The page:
Joshua 20
Keil and Delitzsch OT Commentary
The LORD also spake unto Joshua, saying,
After the distribution of the land by lot among the tribes of Israel, six towns were set apart, in accordance with the Mosaic instructions in Numbers 35, as places of refuge for unintentional manslayers. Before describing the appointment and setting apart of these towns, the writer repeats in Joshua 20:1-6 the main points of the Mosaic law contained in Numbers 35:9-29 and Deuteronomy 19:1-13, with reference to the reception of the manslayers into these towns. לכם תּנוּ, "give to you," i.e., appoint for yourselves, "cities of refuge," etc. In Joshua 20:6, the two regulations, "until he stand before the congregation for judgment," and "until the death of the high priest," are to be understood, in accordance with the clear explanation given in Numbers 35:24-25, as meaning that the manslayer was to live in the town till the congregation had pronounced judgment upon the matter, and either given him up to the avenger of blood as a wilful murderer, or taken him back to the city of refuge as an unintentional manslayer, in which case he was to remain there till the death of the existing high priest. For further particulars, see at Numbers 35.

Speak to the children of Israel, saying, Appoint out for you cities of refuge, whereof I spake unto you by the hand of Moses:
That the slayer that killeth any person unawares and unwittingly may flee thither: and they shall be your refuge from the avenger of blood.
And when he that doth flee unto one of those cities shall stand at the entering of the gate of the city, and shall declare his cause in the ears of the elders of that city, they shall take him into the city unto them, and give him a place, that he may dwell among them.
And if the avenger of blood pursue after him, then they shall not deliver the slayer up into his hand; because he smote his neighbour unwittingly, and hated him not beforetime.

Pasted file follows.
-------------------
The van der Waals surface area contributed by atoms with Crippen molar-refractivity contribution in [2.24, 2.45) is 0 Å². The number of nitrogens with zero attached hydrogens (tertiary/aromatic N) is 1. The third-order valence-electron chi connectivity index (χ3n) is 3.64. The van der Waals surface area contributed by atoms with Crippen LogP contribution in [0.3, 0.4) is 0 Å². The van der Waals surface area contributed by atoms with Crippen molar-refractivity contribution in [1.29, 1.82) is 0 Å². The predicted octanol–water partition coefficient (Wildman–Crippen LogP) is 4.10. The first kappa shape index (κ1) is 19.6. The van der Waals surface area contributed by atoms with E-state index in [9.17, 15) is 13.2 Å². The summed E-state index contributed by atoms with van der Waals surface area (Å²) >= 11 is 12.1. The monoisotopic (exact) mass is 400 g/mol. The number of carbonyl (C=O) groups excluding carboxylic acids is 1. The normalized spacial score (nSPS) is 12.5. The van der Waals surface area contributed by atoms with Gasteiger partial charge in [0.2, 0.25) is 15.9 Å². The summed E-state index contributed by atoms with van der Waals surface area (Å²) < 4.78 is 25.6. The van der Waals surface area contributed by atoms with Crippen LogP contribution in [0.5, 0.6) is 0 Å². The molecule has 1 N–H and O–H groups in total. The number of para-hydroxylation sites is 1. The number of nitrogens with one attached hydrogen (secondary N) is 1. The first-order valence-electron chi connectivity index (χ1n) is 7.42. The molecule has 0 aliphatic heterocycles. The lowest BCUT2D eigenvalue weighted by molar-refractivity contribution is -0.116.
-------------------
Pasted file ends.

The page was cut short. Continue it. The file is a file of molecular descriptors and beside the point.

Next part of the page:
And he shall dwell in that city, until he stand before the congregation for judgment, and until the death of the high priest that shall be in those days: then shall the slayer return, and come unto his own city, and unto his own house, unto the city from whence he fled.
And they appointed Kedesh in Galilee in mount Naphtali, and Shechem in mount Ephraim, and Kirjatharba, which is Hebron, in the mountain of Judah.
List of the cites: Levitical cities were chosen, for the reasons explained in the Commentary on the Pentateuch.

Joshua 20:7

In the land on this side (viz., Canaan) they sanctified the following cities. In the north, Kedesh (see at Joshua 12:22), in Galil, on the mountains of Naphtali. Galil (a circle) was a district in the northern part of the subsequent province of Galilee; it is called הגּוים גּליל, circle of the heathen, in Isaiah 9:1, because an unusually large number of heathen or Gentiles were living there. In the centre of the land, Shechem, upon the mountains of Ephraim (see at Joshua 17:7). And in the south, Kirjath-arba, i.e., Hebron, upon the mountains of Judah (see at Joshua 10:3).

And on the other side Jordan by Jericho eastward, they assigned Bezer in the wilderness upon the plain out of the tribe of Reuben, and Ramoth in Gilead out of the tribe of Gad, and Golan in Bashan out of the tribe of Manasseh.
The cities in the land on the other side had already been appointed by Moses (Deuteronomy 4:41-43). For the sake of completeness, they are mentioned here again: viz., Bezer, Ramoth in Gilead, and Golan (see at Deuteronomy 4:43). The subject is brought to a close in Joshua 20:9. המּוּעדה ערי signifies neither urbes congregationis (Kimchi) nor urbes asyli (Gesenius), but cities of appointment, - those which received the appointment already given and repeated again in what follows.

These were the cities appointed for all the children of Israel, and for the stranger that sojourneth among them, that whosoever killeth any person at unawares might flee thither, and not die by the hand of the avenger of blood, until he stood before the congregation.
Biblical Commentary on the Old Testament, by Carl Friedrich Keil and Franz Delitzsch [1857-78].
Text Courtesy of Internet Sacred Texts Archive.

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